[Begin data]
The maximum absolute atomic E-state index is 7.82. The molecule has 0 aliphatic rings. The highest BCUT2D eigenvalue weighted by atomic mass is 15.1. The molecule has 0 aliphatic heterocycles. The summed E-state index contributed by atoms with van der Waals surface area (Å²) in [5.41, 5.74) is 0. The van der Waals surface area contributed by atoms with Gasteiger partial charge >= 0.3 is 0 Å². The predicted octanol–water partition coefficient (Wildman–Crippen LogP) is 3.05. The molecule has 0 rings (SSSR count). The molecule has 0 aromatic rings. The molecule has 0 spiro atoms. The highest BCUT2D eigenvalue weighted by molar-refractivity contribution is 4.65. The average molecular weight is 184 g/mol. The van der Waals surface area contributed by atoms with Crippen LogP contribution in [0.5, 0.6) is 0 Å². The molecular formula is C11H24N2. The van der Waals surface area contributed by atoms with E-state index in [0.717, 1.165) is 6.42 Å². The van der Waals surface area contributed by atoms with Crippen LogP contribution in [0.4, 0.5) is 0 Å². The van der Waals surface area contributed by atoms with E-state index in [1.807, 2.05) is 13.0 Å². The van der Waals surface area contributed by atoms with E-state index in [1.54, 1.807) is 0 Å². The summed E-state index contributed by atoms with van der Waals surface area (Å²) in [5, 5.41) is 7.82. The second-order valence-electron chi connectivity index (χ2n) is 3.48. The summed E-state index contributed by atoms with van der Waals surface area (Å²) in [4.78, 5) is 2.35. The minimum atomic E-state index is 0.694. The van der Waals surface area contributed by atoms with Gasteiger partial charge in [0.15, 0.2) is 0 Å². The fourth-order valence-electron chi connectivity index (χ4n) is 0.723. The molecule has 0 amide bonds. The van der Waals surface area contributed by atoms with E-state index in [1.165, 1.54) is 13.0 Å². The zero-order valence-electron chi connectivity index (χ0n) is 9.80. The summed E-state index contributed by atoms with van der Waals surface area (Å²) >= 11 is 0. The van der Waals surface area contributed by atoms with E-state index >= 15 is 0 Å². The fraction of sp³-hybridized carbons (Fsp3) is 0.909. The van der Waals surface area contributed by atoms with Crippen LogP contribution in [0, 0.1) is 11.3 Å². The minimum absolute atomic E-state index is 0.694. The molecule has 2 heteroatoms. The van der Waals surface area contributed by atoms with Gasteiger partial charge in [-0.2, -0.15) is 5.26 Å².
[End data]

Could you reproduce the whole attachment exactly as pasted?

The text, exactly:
The maximum absolute atomic E-state index is 7.82. The molecule has 0 aliphatic rings. The highest BCUT2D eigenvalue weighted by atomic mass is 15.1. The molecule has 0 aliphatic heterocycles. The summed E-state index contributed by atoms with van der Waals surface area (Å²) in [5.41, 5.74) is 0. The van der Waals surface area contributed by atoms with Gasteiger partial charge >= 0.3 is 0 Å². The predicted octanol–water partition coefficient (Wildman–Crippen LogP) is 3.05. The molecule has 0 rings (SSSR count). The molecule has 0 aromatic rings. The molecule has 0 spiro atoms. The highest BCUT2D eigenvalue weighted by molar-refractivity contribution is 4.65. The average molecular weight is 184 g/mol. The van der Waals surface area contributed by atoms with Crippen LogP contribution in [0.5, 0.6) is 0 Å². The molecular formula is C11H24N2. The van der Waals surface area contributed by atoms with E-state index in [0.717, 1.165) is 6.42 Å². The van der Waals surface area contributed by atoms with Crippen LogP contribution in [0.4, 0.5) is 0 Å². The van der Waals surface area contributed by atoms with E-state index in [1.807, 2.05) is 13.0 Å². The van der Waals surface area contributed by atoms with E-state index in [1.54, 1.807) is 0 Å². The summed E-state index contributed by atoms with van der Waals surface area (Å²) in [5, 5.41) is 7.82. The second-order valence-electron chi connectivity index (χ2n) is 3.48. The summed E-state index contributed by atoms with van der Waals surface area (Å²) in [4.78, 5) is 2.35. The minimum atomic E-state index is 0.694. The van der Waals surface area contributed by atoms with Gasteiger partial charge in [0.15, 0.2) is 0 Å². The fourth-order valence-electron chi connectivity index (χ4n) is 0.723. The molecule has 0 amide bonds. The van der Waals surface area contributed by atoms with E-state index in [1.165, 1.54) is 13.0 Å². The zero-order valence-electron chi connectivity index (χ0n) is 9.80. The summed E-state index contributed by atoms with van der Waals surface area (Å²) >= 11 is 0. The van der Waals surface area contributed by atoms with E-state index >= 15 is 0 Å². The fraction of sp³-hybridized carbons (Fsp3) is 0.909. The van der Waals surface area contributed by atoms with Crippen LogP contribution in [0, 0.1) is 11.3 Å². The minimum absolute atomic E-state index is 0.694. The molecule has 2 heteroatoms. The van der Waals surface area contributed by atoms with Gasteiger partial charge in [-0.2, -0.15) is 5.26 Å².